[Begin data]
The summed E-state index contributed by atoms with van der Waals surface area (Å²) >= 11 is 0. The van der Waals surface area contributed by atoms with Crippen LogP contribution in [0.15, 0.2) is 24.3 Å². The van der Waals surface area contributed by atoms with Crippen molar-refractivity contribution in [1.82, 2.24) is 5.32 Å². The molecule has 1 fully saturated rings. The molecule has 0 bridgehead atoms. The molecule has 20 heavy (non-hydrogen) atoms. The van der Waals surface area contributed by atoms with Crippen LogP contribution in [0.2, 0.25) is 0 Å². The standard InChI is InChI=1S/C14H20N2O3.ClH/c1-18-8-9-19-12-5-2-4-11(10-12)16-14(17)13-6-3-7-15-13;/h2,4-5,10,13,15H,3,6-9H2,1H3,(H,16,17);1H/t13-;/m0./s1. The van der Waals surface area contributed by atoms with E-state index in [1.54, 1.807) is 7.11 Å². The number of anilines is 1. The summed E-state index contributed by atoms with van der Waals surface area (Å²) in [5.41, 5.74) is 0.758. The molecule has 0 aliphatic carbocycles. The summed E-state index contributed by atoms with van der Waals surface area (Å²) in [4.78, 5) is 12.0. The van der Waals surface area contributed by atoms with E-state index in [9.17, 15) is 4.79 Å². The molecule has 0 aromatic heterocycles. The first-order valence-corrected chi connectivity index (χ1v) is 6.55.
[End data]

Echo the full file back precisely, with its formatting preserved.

The summed E-state index contributed by atoms with van der Waals surface area (Å²) >= 11 is 0. The van der Waals surface area contributed by atoms with Crippen LogP contribution in [0.15, 0.2) is 24.3 Å². The van der Waals surface area contributed by atoms with Crippen molar-refractivity contribution in [1.82, 2.24) is 5.32 Å². The molecule has 1 fully saturated rings. The molecule has 0 bridgehead atoms. The molecule has 20 heavy (non-hydrogen) atoms. The van der Waals surface area contributed by atoms with Crippen LogP contribution in [0.2, 0.25) is 0 Å². The standard InChI is InChI=1S/C14H20N2O3.ClH/c1-18-8-9-19-12-5-2-4-11(10-12)16-14(17)13-6-3-7-15-13;/h2,4-5,10,13,15H,3,6-9H2,1H3,(H,16,17);1H/t13-;/m0./s1. The van der Waals surface area contributed by atoms with E-state index in [1.54, 1.807) is 7.11 Å². The number of anilines is 1. The summed E-state index contributed by atoms with van der Waals surface area (Å²) in [5.41, 5.74) is 0.758. The molecule has 0 aliphatic carbocycles. The summed E-state index contributed by atoms with van der Waals surface area (Å²) in [4.78, 5) is 12.0. The van der Waals surface area contributed by atoms with E-state index in [9.17, 15) is 4.79 Å². The molecule has 0 aromatic heterocycles. The first-order valence-corrected chi connectivity index (χ1v) is 6.55.